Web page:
|Linux Game Programming|
|author||Mark "Nurgle" Collins et al.|
|summary||A hastily compiled book with some useful tidbits, but no main course.|
OverviewThere are precious few books which mention programming games under Linux. There even fewer that cover programming games under Linux exclusively. Linux Game Programming is the first published book exclusively dedicated to programming games under Linux. Unfortunately this book was rushed to the publishers just to obtain the dubious distinction of being the first. Worse, this book has many errors and a CD which is next to worthless.
What's good?It's very hard to find anything that's really outstanding in this book. The chapters offer what amounts to little more than a starting point for learning, with just enough to get the reader interested in the topic before moving on to the next topic. The sections on Artifical Intelligence and Porting stick out in my mind as some of the books strong sections, but even those could use some more elaboration.
What's Bad?In trying to cover as many aspects of Linux game development, the book ends up giving little more than a synopsis of the material. Also, some of the choices are curious. Why have a chapter on SDL which only deals with using SDL for the input methods? There seems to be a lack of focus for the overall book for what it wishes to accomplish. Also, dedicating whole chapters printing out open source licenses (GPL, LGPL, Artistic, BSD, and Mozilla) is nothing more than fluff for a book like this (although the author does include a chapter discussing the benefits and drawbacks to chosing an open-source license verses a closed source approach.) The code is not complete, and doesn't show how to use it in a full program. Worse, there are no complete working game programs, either in the book or on the CD.
The CD is incomplete and a waste. It includes the examples from the book. Unfortunately, the examples are all in MSDOS format, so the reader will have to convert them in order to get them to run (if they'll even run at all. I had a hard time getting some to even compile). Also included on the CD is the SDL 1.1.8 kit in source and RPM format (the development RPM is missing, though, so you'll need to pick that up as well in order to actually DEVELOP SDL games). There are also source tar files for Mesa3D, OpenAL, and SVGALib. Also included is the Indrema SDK, which might be of interest for some people. There are also some strange additions on the CD. The first weird addition is the Linux Source for kernels 2.2.18, 2.4.0, and 2.4.1. Why include these on a CD for Linux game development? The second odd addition is a directory for PrettyPoly. The software is packaged as a tarball of the author's CVS root directory. How this made it onto the CD in this format is almost as inexplicable as having MSDOS formatted files destined for a Linux machine.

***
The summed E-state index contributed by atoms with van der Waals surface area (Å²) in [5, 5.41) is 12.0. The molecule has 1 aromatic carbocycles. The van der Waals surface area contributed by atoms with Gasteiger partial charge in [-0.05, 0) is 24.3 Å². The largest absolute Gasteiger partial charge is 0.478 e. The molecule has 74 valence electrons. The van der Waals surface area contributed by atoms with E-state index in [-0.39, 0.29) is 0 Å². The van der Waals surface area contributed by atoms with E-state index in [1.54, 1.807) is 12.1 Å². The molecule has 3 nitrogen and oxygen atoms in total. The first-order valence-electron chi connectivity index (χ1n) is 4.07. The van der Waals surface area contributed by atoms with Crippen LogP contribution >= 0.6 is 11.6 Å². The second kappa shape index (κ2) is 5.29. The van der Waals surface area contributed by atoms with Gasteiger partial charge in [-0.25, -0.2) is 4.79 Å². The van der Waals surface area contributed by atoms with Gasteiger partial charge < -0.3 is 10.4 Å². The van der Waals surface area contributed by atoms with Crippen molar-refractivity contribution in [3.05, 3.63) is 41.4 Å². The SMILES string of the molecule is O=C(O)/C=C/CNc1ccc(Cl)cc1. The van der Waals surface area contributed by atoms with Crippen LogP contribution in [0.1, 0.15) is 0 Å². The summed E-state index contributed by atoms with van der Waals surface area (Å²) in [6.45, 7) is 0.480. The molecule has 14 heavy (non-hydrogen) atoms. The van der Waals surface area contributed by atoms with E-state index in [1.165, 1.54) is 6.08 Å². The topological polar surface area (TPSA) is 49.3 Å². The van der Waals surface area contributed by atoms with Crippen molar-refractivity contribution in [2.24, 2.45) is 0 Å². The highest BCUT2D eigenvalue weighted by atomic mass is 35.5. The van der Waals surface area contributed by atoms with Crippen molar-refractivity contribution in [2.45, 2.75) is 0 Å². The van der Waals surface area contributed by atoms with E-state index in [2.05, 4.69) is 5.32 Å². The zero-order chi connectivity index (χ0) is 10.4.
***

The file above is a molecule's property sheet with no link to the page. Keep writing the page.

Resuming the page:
ConclusionThis book could have been so much more. If the authors had taken the time to describe designing and developing several Linux games from the ground up, this book would have been better for it. As it is, it's barely good as a reference for what it does cover. I am very disappointed in this book. It could have been so much more, but falls way short of its potential.
There's one gripe I want to air about this series as well. Why does Andre LaMothe get his picture on the back cover of every one of these books as the 'Series Editor'? Also on the spine, his name is at the top. I'll admit that I like LaMothe's writing, but giving him top billing on the Prima Tech Game Developers series seems pretentious to me.
Table of Contents
- Introduction to Game Development
- Linux Development Tools
- The Structure of a Game
- 2D Graphics Under Linux
- Input with SDL
- 3D Graphics for Linux Games
- Using OpenGL in Games
- Sound Under Linux
- Artificial Intelligence
- OpenSource: Friend or Foe?
- OpenSource License Agreements
- What's on the CD-ROM
You can purchase this book at Fatbrain.